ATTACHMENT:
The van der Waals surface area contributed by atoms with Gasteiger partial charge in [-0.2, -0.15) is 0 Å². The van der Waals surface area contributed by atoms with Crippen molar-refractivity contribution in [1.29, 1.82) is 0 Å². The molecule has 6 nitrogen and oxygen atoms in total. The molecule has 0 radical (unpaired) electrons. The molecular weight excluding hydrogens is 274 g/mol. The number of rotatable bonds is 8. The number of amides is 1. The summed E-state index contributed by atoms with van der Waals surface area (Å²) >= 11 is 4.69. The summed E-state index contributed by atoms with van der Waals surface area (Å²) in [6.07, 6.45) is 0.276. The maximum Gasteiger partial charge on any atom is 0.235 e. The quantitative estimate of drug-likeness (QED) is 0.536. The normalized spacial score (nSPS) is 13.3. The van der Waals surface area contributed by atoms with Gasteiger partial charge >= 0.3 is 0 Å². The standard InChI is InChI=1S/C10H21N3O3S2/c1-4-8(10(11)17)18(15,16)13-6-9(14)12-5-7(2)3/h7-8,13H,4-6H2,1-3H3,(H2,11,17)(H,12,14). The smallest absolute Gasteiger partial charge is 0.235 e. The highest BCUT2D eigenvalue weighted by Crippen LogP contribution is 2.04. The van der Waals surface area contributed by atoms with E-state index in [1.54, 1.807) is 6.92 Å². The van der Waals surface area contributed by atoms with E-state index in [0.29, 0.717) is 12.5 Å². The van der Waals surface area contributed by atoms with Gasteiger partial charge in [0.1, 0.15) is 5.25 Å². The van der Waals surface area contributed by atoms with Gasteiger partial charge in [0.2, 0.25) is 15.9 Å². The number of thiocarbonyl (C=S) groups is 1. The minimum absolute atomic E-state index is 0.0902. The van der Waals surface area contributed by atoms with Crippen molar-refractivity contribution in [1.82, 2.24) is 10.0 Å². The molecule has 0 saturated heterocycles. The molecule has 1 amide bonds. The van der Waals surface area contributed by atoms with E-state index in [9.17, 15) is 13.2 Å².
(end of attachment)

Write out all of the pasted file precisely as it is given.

The van der Waals surface area contributed by atoms with Gasteiger partial charge in [-0.2, -0.15) is 0 Å². The van der Waals surface area contributed by atoms with Crippen molar-refractivity contribution in [1.29, 1.82) is 0 Å². The molecule has 6 nitrogen and oxygen atoms in total. The molecule has 0 radical (unpaired) electrons. The molecular weight excluding hydrogens is 274 g/mol. The number of rotatable bonds is 8. The number of amides is 1. The summed E-state index contributed by atoms with van der Waals surface area (Å²) >= 11 is 4.69. The summed E-state index contributed by atoms with van der Waals surface area (Å²) in [6.07, 6.45) is 0.276. The maximum Gasteiger partial charge on any atom is 0.235 e. The quantitative estimate of drug-likeness (QED) is 0.536. The normalized spacial score (nSPS) is 13.3. The van der Waals surface area contributed by atoms with Gasteiger partial charge >= 0.3 is 0 Å². The standard InChI is InChI=1S/C10H21N3O3S2/c1-4-8(10(11)17)18(15,16)13-6-9(14)12-5-7(2)3/h7-8,13H,4-6H2,1-3H3,(H2,11,17)(H,12,14). The smallest absolute Gasteiger partial charge is 0.235 e. The highest BCUT2D eigenvalue weighted by Crippen LogP contribution is 2.04. The van der Waals surface area contributed by atoms with E-state index in [1.54, 1.807) is 6.92 Å². The van der Waals surface area contributed by atoms with E-state index in [0.29, 0.717) is 12.5 Å². The van der Waals surface area contributed by atoms with Gasteiger partial charge in [0.1, 0.15) is 5.25 Å². The van der Waals surface area contributed by atoms with Gasteiger partial charge in [0.2, 0.25) is 15.9 Å². The number of thiocarbonyl (C=S) groups is 1. The minimum absolute atomic E-state index is 0.0902. The van der Waals surface area contributed by atoms with Crippen molar-refractivity contribution in [1.82, 2.24) is 10.0 Å². The molecule has 0 saturated heterocycles. The molecule has 1 amide bonds. The van der Waals surface area contributed by atoms with E-state index in [9.17, 15) is 13.2 Å².